The expected flood of corporate political advertising that will follow last month's U.S. Supreme Court campaign finance ruling strengthens the argument for ending contested elections of judges in Minnesota.
That was the case brought to Minnesota legislators Wednesday by someone who follows the high court's actions closely -- former U.S. Supreme Court Justice Sandra Day O'Connor. She was a late and appreciated addition to the roster of speakers at Wednesday's "One Minnesota" conference for members of the Legislature, hosted by the University of Minnesota's Humphrey Institute.
O'Connor, who is also a former majority leader in the Arizona Legislature, appealed to Minnesota lawmakers to eliminate contested elections from the state's judicial selection process. The recent high court decision -- which in part overturned a 2003 opinion O'Connor had written -- is likely to bring corporate-sponsored ads to bear on judicial elections, she said.
Former Gov. Al Quie has been a leading proponent of a state constitutional change to replace contested elections with up-or-down "retention" elections, and making merit-based screening a mandatory part of gubernatorial appointments of judges. O'Connor advised legislators that if they put such an amendment before Minnesota voters this year, other states will notice, and follow suit.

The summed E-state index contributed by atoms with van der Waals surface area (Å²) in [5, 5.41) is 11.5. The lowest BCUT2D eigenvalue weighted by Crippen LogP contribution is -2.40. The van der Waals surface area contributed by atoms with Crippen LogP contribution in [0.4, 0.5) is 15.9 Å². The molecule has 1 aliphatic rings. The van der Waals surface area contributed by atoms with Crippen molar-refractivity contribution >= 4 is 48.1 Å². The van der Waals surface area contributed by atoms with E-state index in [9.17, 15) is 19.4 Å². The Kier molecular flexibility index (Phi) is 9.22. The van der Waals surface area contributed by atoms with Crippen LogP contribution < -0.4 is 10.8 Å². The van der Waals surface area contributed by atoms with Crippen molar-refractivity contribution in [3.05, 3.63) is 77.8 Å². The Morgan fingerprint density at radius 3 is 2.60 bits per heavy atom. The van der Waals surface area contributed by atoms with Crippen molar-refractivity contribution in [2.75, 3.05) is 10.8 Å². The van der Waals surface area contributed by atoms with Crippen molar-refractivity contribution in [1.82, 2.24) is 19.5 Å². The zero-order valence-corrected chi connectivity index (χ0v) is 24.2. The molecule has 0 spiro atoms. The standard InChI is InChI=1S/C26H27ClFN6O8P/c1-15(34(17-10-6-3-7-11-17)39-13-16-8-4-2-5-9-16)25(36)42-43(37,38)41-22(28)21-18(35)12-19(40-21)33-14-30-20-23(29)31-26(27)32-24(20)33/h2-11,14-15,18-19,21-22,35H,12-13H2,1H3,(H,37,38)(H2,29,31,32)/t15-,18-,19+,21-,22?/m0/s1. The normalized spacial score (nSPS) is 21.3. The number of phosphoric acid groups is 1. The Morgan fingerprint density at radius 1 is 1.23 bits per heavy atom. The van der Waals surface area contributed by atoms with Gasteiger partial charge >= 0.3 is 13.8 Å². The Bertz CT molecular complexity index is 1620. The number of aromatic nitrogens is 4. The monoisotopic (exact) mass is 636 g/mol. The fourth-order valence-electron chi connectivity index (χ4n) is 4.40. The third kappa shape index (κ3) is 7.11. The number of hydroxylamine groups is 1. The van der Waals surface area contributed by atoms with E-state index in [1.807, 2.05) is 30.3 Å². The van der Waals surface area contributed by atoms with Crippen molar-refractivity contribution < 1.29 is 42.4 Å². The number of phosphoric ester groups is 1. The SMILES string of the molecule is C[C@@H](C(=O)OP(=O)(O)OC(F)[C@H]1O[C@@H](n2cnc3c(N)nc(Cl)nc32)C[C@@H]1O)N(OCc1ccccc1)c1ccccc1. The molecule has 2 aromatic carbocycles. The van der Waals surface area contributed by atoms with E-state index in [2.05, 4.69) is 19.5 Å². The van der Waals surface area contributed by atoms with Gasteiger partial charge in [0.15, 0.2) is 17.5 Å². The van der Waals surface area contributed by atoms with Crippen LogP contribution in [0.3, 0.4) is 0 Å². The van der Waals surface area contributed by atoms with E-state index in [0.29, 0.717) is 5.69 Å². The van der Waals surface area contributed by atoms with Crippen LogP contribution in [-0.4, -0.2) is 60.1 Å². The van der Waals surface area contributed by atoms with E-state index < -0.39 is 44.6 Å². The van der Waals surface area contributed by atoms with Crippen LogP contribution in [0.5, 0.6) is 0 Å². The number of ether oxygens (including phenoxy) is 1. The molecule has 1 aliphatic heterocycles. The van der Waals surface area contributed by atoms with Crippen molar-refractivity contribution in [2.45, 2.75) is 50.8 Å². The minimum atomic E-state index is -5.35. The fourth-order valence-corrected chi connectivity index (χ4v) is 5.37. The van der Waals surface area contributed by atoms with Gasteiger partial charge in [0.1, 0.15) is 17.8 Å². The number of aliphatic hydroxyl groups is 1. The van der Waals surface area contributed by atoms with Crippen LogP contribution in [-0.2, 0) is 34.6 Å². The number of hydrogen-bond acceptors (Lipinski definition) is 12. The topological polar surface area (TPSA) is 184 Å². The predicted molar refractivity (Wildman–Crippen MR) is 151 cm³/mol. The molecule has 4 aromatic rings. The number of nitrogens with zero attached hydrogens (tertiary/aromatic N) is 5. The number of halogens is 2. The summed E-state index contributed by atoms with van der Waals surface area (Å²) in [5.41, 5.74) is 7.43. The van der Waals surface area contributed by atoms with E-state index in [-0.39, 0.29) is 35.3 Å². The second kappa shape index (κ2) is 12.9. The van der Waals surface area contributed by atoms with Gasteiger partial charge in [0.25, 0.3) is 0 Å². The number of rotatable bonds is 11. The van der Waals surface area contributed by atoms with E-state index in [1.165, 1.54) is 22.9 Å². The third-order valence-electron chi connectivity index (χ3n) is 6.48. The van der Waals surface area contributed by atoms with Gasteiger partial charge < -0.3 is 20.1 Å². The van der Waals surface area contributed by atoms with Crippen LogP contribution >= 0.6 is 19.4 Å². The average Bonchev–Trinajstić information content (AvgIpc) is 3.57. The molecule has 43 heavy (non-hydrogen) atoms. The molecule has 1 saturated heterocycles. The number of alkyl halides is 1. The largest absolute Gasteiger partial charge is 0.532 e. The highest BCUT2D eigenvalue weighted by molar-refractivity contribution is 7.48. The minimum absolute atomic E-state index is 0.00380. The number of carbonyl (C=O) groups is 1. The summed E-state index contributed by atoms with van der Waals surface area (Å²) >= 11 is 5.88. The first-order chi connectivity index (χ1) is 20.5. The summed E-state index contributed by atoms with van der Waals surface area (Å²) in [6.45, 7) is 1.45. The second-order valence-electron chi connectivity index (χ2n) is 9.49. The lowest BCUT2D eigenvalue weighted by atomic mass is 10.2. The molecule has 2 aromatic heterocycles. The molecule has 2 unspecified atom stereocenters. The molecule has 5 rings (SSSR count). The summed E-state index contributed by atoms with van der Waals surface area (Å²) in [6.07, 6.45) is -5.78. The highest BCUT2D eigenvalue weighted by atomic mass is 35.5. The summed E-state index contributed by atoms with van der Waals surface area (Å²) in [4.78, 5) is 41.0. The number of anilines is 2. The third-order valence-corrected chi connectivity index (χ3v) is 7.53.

Minnesota judicial elections traditionally have not been the high cost, harshly negative contests seen in other states. "But don't think you're immune. You're not," O'Connor said.
It's good news that the Obama administration will seek reauthorization of the No Child Left Behind Act. Also welcome is its interest in fixing some of the law's failings, such as the fact that states have been able to game the system with low standards. It's critical, though, that in seeking to repair the law's imperfections, the administration not retreat from its most important legacy: that schools be accountable for their students' achievement.
We are particularly interested in how it will get school systems to do a better job of delivering on the promise that students most in need will get the teachers most able to help them.
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